Conserving Barbados’ Endemic Reptiles
Barbados leaf-toed gecko (Connor Blades 2021)

The Biodiversity Conservation and Management Section is pleased to announce that it has successfully secured funding from the Global Environment Facility (GEF) for the project “Reducing the threats to endangered reptiles from habitat loss and Invasive Alien Species (IAS) through enhanced biodiversity governance and strengthened bio-security in Barbados“, or “Conserving Barbados’ Endemic Reptiles (CBER)” for short. The Section would like to thank its partners, the United Nations Environment Programme (UNEP) and the Centre for Agriculture and Bioscience International (CAB International), for their dedication in assisting the development of this project.

Barbados leaf-toed gecko (Connor Blades 2024)

The project has two main components.

  1. Strengthening Policy and Governance
    Developing an integrated regulatory framework to address drivers of biodiversity loss and enhance biodiversity conservation through biosecurity. This includes the drafting of a National Biodiversity Conservation Bill with biosecurity elements, creating gender-responsive regulations, and building stakeholder capacity for the proposed legislative framework.
  2. Targeted Conservation Efforts
    Enhancing national capacity for the conservation of Critically Endangered endemic reptilian fauna. This involves establishing an additional bio-secure facility and educational centre, conducting population status and threats assessments, and exploring financial sustainability options to support species recovery post-project.

The project first aimed to assess three Critically Endangered reptile species found nowhere else but Barbados – the Barbados leaf-toed gecko (Phyllodactylus pulcher), the Barbados threadsnake (Tetracheilostoma carlae), and the Barbados skink (Alinea lanceolata) – but after consultation with experts, it was decided that the Barbados racer (Erythrolamprus perfuscus) should also be included.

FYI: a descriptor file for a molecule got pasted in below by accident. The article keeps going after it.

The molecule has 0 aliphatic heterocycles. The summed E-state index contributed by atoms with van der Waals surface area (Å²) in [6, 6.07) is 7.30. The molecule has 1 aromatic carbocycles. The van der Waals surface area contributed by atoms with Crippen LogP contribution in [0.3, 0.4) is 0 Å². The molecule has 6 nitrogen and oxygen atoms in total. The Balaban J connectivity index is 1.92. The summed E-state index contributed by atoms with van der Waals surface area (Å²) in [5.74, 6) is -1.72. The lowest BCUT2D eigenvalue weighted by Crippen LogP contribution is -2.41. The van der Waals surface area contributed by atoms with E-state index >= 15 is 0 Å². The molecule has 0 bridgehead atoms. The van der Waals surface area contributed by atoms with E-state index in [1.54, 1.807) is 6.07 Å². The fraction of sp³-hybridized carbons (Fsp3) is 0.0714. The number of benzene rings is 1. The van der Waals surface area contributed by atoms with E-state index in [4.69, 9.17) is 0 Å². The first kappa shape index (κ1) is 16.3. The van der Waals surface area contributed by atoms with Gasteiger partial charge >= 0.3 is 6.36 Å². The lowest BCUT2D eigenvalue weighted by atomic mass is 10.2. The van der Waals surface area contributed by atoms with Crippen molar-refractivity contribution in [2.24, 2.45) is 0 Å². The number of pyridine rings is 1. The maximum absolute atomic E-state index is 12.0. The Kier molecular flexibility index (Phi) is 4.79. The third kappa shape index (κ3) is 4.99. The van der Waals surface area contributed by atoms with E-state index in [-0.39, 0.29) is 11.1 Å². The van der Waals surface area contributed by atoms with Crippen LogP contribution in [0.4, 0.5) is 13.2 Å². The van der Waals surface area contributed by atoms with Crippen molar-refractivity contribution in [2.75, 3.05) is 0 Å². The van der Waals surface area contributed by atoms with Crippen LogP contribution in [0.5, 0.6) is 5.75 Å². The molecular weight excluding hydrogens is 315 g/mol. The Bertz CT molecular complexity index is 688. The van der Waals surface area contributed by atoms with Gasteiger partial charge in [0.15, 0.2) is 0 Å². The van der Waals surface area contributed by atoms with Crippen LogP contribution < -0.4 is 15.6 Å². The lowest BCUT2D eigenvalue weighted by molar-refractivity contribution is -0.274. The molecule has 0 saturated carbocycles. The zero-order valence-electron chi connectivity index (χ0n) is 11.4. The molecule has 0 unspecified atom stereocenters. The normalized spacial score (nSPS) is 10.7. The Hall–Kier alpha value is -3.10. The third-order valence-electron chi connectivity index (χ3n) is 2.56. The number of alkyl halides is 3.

The Barbados leaf-toed gecko has suffered major declines since rediscovery in 2011. Though it looks superficially like the invasive alien African house gecko, it is unique to Barbados and in danger of extinction. In the last 5 years its population has decreased from 6,000 to 4,000 individuals due to the impacts of habitat loss, invasive alien species and ashfall from La Soufriere volcano in April 2021.

Little is known about the Barbados threadsnake except that it is fossorial (lives underground), eats termite alates and eggs, and lays a single egg at a time. It is often confused for the introduced flowerpot snake, however, there are important differences as outlined below. Last collected in 2006 by Dr. Blair Hedges, the current status of this species is unknown but likely in peril.

Even less is known about the Barbados skink except that it gave birth to live young due to its highly developed placenta – much like eutherian mammals. It was known from swampy areas on the island and was likely terrestrial and diurnal like other neotropical skinks in the region. It is currently listed as Critically Endangered but likely Extinct as no confirmed reports have been made since 1889.

The Barbados racer is another unique endemic species with a similar looking species also found on Barbados. Though the racer is listed as Extinct by the IUCN, its most recent sighting was reported by the Barbados Environmental Association over 30 years ago in 1992. Because the racer looks so much like Barbour’s tropical racer (Mastigodryas bruesi), it is possible that sightings attributed to the tropical racer may have been of Barbados’ own endemic snake. The Barbados leaf-toed gecko was presumed extinct for 30 years before rediscovery. It’s possible that the Barbados racer may still exist.

The CBER project emphasises partnership, participation, and knowledge exchange among stakeholders to ensure successful implementation and long-term sustainability. The inception workshop for the project was held on March 15th, 2024, and was attended by a diverse group of members in the public and private sectors, civil society, tertiary institutions and local groups who provided their input on the project. It was here that the Barbados racer was recommended for consideration.

To learn about the project in more detail, you can refer to the project document below.

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